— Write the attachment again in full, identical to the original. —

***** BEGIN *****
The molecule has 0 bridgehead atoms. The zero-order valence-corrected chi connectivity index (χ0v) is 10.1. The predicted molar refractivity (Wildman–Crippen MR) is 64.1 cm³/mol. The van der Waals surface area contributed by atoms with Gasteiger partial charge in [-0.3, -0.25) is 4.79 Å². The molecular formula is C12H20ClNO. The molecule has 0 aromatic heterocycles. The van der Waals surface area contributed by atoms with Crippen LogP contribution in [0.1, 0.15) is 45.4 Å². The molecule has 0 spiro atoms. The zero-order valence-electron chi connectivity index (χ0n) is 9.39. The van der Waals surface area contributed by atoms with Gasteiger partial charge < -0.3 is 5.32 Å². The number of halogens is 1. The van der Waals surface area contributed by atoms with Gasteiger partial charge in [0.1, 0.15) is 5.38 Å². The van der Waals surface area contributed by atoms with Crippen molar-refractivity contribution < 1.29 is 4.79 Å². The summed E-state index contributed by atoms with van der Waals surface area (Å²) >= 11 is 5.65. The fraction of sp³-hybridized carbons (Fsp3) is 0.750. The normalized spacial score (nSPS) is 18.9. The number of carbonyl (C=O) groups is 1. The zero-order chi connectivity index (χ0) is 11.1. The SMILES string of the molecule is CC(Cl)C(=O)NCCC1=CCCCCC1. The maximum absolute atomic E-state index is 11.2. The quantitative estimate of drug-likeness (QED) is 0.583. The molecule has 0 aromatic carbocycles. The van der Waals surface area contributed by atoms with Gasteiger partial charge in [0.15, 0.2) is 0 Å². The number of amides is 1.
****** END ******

The molecule has 0 bridgehead atoms. The zero-order valence-corrected chi connectivity index (χ0v) is 10.1. The predicted molar refractivity (Wildman–Crippen MR) is 64.1 cm³/mol. The van der Waals surface area contributed by atoms with Gasteiger partial charge in [-0.3, -0.25) is 4.79 Å². The molecular formula is C12H20ClNO. The molecule has 0 aromatic heterocycles. The van der Waals surface area contributed by atoms with Crippen LogP contribution in [0.1, 0.15) is 45.4 Å². The molecule has 0 spiro atoms. The zero-order valence-electron chi connectivity index (χ0n) is 9.39. The van der Waals surface area contributed by atoms with Gasteiger partial charge < -0.3 is 5.32 Å². The number of halogens is 1. The van der Waals surface area contributed by atoms with Gasteiger partial charge in [0.1, 0.15) is 5.38 Å². The van der Waals surface area contributed by atoms with Crippen molar-refractivity contribution < 1.29 is 4.79 Å². The summed E-state index contributed by atoms with van der Waals surface area (Å²) >= 11 is 5.65. The fraction of sp³-hybridized carbons (Fsp3) is 0.750. The normalized spacial score (nSPS) is 18.9. The number of carbonyl (C=O) groups is 1. The zero-order chi connectivity index (χ0) is 11.1. The SMILES string of the molecule is CC(Cl)C(=O)NCCC1=CCCCCC1. The maximum absolute atomic E-state index is 11.2. The quantitative estimate of drug-likeness (QED) is 0.583. The molecule has 0 aromatic carbocycles. The van der Waals surface area contributed by atoms with Gasteiger partial charge in [0.15, 0.2) is 0 Å². The number of amides is 1.